IFS Cash & Carry

Guidelines to Application and Inspection of IFS Cash & Carry

Notes on the Application and Inspection of IFS Food in
the Wholesale Trade:


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Chapter 1 of the IFS: Company Accountability

The requirements apply to the entire company and are also to be applied to the field of handling of unpacked goods. In the case of companies with a branch structure and central headquarters, control of each branch is to be checked centrally and must also be capable of verification in the branch itself.

Chapter 2 of the IFS: The Quality Management System

HACCP In its presentation of handling the HACCP concept must distinguish between the handling of unpacked products and logistical activities applicable to packed goods. The scope of the documentation and of the incoming-inspection system must correspond to that of the (less extensive) processing level.

Chapter 3 of the IFS: Resources Management

In the training concept the differentiated consideration of the risks involved in the handling of unpacked goods and in logistical treatment (dry assortment) has been demonstrated. The basic training obligation derives from Supplement 2 of (EC) Regulation No. 852/2004 on food hygiene. Moreover the statutory training requirements for the handling of readily perishable products (Article1, Section §4 of the Food Hygiene Regulation) and the obligation of instruction in accordance with Section §43 of the Infection Prevention Law apply.

On the basis of the risk analysis, the hygiene concepts can be distinctly presented in terms of activity and area of work (protective clothing, hands hygiene, utilization of gloves).

Chapter 4 of the IFS: Manufacturing Processes

Contract Inspection: In the wholesale trade conclusion of contract usually takes place at the time at which the customer makes the purchase on site, or at the time of delivery. Checking of the contract occurs at the same time. In such cases concrete instructions for contract inspection cannot be applied (must be justified at the time of inspection).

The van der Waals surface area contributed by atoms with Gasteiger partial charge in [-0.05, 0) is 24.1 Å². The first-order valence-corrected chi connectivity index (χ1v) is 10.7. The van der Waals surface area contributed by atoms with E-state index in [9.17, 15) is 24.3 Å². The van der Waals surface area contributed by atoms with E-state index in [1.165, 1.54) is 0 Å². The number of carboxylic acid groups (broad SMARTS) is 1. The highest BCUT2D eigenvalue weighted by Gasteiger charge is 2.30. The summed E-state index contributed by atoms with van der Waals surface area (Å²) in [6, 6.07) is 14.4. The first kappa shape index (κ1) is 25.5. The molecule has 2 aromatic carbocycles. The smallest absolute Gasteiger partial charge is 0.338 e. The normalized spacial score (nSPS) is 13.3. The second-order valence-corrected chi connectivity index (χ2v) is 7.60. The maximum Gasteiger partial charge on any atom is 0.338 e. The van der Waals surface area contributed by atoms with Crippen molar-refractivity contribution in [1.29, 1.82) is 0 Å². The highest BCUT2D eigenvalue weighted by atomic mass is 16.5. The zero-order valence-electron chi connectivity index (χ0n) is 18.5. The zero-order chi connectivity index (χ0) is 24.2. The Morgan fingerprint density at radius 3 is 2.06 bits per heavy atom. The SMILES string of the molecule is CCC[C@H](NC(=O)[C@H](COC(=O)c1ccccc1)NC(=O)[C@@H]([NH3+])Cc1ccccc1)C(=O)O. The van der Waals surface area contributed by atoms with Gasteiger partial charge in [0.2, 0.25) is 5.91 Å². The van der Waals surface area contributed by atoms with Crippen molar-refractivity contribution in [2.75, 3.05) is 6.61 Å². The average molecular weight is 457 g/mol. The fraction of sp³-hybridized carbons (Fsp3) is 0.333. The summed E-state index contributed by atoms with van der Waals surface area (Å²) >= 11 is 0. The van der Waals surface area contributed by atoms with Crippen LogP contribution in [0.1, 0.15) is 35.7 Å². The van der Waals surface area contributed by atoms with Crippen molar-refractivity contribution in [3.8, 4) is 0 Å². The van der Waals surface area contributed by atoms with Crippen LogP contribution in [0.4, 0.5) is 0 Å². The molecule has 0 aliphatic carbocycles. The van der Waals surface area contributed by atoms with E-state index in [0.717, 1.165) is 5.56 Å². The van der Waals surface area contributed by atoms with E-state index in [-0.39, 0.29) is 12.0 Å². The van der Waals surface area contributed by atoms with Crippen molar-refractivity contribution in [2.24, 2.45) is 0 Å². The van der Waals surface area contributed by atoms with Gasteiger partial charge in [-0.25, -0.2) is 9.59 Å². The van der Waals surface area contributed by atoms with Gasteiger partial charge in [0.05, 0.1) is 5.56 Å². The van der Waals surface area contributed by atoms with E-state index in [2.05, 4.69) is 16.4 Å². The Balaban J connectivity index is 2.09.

Specifications: In the fresh-food areas of the wholesale self-service trade the personnel must be able to provide information on the specifications. In the dry areas end products only are handled, specifications for raw materials and semi-finished products generally not being required.

Recipes: As long as no processing of products takes place, and therefore no recipe is needed, this criterion does not apply (NA, must be justified).

Product Development: Product development does not normally apply to the handling of products (NA, must be justified).

Procurement: In the wholesale self-service trade purchase takes place primarily via purchasing organizations of the company. Manufacturers who deliver goods to the purchasing organizations are regarded as suppliers in terms of the IFS. The requirements of the IFS must be seen in the context of the stepwise accountability of the trade. The criteria for choice of suppliers depend on the quality policy of the given company (e.g. as regards the requirements specified for certification).

Risk of Foreign Bodies, Metal, Broken Glass and Wood: In the dry areas there is usually no risk of impairment due to foreign bodies. In areas with unpacked goods, risk-related minimization strategies must be implemented in accordance with the IFS requirements. Special attention must be paid, in this connection, to endangerment due to breakage of glass. As long as no processing takes place, detector devices are often unnecessary (must be justified).

Transport: If the wholesaler is also responsible for the delivery of finished products, the transport requirements must be satisfied. If no transport service is undertaken, such criteria are not applicable (NA, must be justified).

Process Validation: As long as no processing of raw materials takes place, and no reworking in accordance with specific recipes, the criteria applicable to validation of such processes are not applicable (NA, must be justified).

Retraceability: In the wholesale trade, retraceability to the customer must be ensured. The retraceability need not be exact down to the batch details. The company must, however, explain reasonably the connection between the incoming goods and the goods delivered to the customer. This must remain verifiable.

Allergens: In those fields handling packed products, no risks associated with carry-overs of allergens need be anticipated. In the handling of open goods there can be a risk of transfer of allergens via the surface areas (e.g. bread, cakes and pastries with sesame seeds). In connection with handling activities over and above those referred to in section §3, no.3 of LFBG (e.g. marinating), there can be an increased risk of transfer of allergens.

Chapter 5 of the IFS:

Process Control, Calibration: In view of compliance with the cold chain, the criteria are particularly relevant.

Laboratory Analyses: In the field of handling of packed goods, the need for laboratory analyses is not given or is not applicable (NA, must be justified). The necessity of laboratory analyses in connection with the handling of unpacked goods must be presented in a risk analysis.

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